WHHMC uses NTI Florida as its outsourcing vendor. Through a subsidiary called United WestLab, Inc., NTI provides sales and marketing, courier services, client services, billing and collections, draw station management, and some specimen processing.

Cost-Plus Arrangement

“They have about 10 FTEs devoted to our contract,” noted McCauley. “For NTI’s total package of services, we pay about $45,000 per month. It’s a cost-plus arrangement, so they don’t share in the revenues.”

Requisitions for physician office accounts include United WestLab’s name underneath the WHHMC name. “This allows us to identify patients involved in the outreach program,” explained McCauley. “As these patients are entered into the hospital’s computer systems, their requisitions are zeroed out and transferred to United WestLab for billing and collections.

“Reimbursement checks come directly to the hospital,” he continued. “We use a single provider number and, from day one, the system has been easy to audit and manage.”

Since the outreach program’s inception, the volume of monthly billable tests has climbed by more than 28%. “To handle this extra volume, we added one FTE to the graveyard shift on weekdays, giving us two on that shift,” noted McCauley. “This allowed us to mop up all the work and have reports ready by 5:00 a.m. the next morning.”

West Hills Hospital seems to have had a relatively smooth start-up with its outsourced lab outreach program. “Bringing in experts who knew how to operate a commercial lab business helped us avoid a lot of mistakes,” said McCauley. “But I did things like review every single bill that went out during the first six months. I was determined that our team would get it right and that our clients would always get top service.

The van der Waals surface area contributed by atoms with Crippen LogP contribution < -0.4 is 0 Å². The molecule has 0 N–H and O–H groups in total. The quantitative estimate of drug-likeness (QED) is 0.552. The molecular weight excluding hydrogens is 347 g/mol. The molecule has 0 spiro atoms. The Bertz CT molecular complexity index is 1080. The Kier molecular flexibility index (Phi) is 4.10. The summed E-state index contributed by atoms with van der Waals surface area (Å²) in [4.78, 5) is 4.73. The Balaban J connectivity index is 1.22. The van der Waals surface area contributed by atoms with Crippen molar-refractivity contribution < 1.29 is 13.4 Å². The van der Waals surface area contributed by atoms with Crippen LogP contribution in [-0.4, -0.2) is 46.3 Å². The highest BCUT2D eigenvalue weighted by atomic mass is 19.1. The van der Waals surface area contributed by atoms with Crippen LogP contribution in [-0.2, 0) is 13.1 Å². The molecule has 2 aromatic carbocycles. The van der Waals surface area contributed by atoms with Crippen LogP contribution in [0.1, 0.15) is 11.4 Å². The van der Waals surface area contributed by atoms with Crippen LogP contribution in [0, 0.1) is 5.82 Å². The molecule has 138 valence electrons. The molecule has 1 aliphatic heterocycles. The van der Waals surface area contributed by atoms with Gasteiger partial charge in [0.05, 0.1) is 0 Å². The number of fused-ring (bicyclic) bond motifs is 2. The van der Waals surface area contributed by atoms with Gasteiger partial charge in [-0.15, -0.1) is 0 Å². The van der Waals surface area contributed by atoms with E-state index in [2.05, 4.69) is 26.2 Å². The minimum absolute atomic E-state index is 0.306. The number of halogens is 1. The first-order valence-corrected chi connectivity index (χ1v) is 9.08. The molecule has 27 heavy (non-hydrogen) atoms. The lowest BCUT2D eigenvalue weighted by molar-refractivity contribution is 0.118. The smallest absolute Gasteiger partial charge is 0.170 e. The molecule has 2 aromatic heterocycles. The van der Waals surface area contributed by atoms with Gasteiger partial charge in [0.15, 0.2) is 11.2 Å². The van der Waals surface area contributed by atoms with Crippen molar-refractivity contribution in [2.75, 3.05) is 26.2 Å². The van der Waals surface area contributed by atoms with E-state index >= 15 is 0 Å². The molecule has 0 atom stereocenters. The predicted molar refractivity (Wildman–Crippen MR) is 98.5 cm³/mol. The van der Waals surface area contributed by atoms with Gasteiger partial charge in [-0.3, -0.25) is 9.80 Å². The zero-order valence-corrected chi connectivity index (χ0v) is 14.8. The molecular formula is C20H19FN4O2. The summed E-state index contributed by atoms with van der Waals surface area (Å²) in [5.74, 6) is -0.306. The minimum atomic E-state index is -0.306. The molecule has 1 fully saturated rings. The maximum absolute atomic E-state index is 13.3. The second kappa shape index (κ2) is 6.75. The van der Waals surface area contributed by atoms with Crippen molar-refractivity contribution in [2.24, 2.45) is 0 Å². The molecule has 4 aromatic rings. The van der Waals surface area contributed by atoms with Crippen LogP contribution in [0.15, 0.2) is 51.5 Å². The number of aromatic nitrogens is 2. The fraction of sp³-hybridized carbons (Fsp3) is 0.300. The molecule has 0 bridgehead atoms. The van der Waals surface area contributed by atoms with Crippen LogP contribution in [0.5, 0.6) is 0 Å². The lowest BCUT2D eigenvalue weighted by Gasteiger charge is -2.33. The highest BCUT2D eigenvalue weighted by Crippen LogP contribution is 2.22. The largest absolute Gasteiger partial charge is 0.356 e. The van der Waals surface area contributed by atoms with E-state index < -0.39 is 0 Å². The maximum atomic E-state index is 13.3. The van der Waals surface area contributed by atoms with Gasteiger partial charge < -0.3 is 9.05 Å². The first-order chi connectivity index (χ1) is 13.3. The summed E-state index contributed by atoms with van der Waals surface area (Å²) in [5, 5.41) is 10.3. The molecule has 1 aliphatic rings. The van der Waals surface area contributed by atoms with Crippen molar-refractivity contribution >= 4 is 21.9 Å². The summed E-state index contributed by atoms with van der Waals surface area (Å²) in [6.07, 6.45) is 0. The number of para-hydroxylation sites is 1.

“Probably the biggest surprise we got were problems within the laboratory itself,” recalled McCauley. “For example, some of the lab staff began to gripe about the additional work. That was frustrating, because we were expending all this effort to help them keep their jobs and avoid the type of layoffs so frequently seen at hospital labs these days.

“The other surprise was the length of time it took for collections to hit the door,” he added. “It was probably six months before a regular flow of checks began arriving. I was also surprised that net revenue has averaged only about 60% of gross billings.”

Overall, McCauley rates the outreach program as a solid success. “First, our outreach program is delivering a monthly flow of profits to the hospital. Second, we now offer faster TAT for an expanded menu of tests, both to inpatients and outpatients. In particular, our physicians appreciate this benefit to clinical practices.

Outstanding Doctor Loyalty

“Third, doctor loyalty and support is outstanding,” he continued. “We definitely see a difference in physician referral patterns which favor our hospital. Fourth, the outreach program has become a vehicle for offering other hospital services, such as MRI. Our sales and customer service people take advantage of opportunities to present these services to our clients.

“In closing, I would like to say that this laboratory outreach sales program has really helped us change our entire laboratory organization for the better,” declared McCauley. “Not only is our staff excited and proud, but our physician clients definitely appreciate the expanded services we now provide.”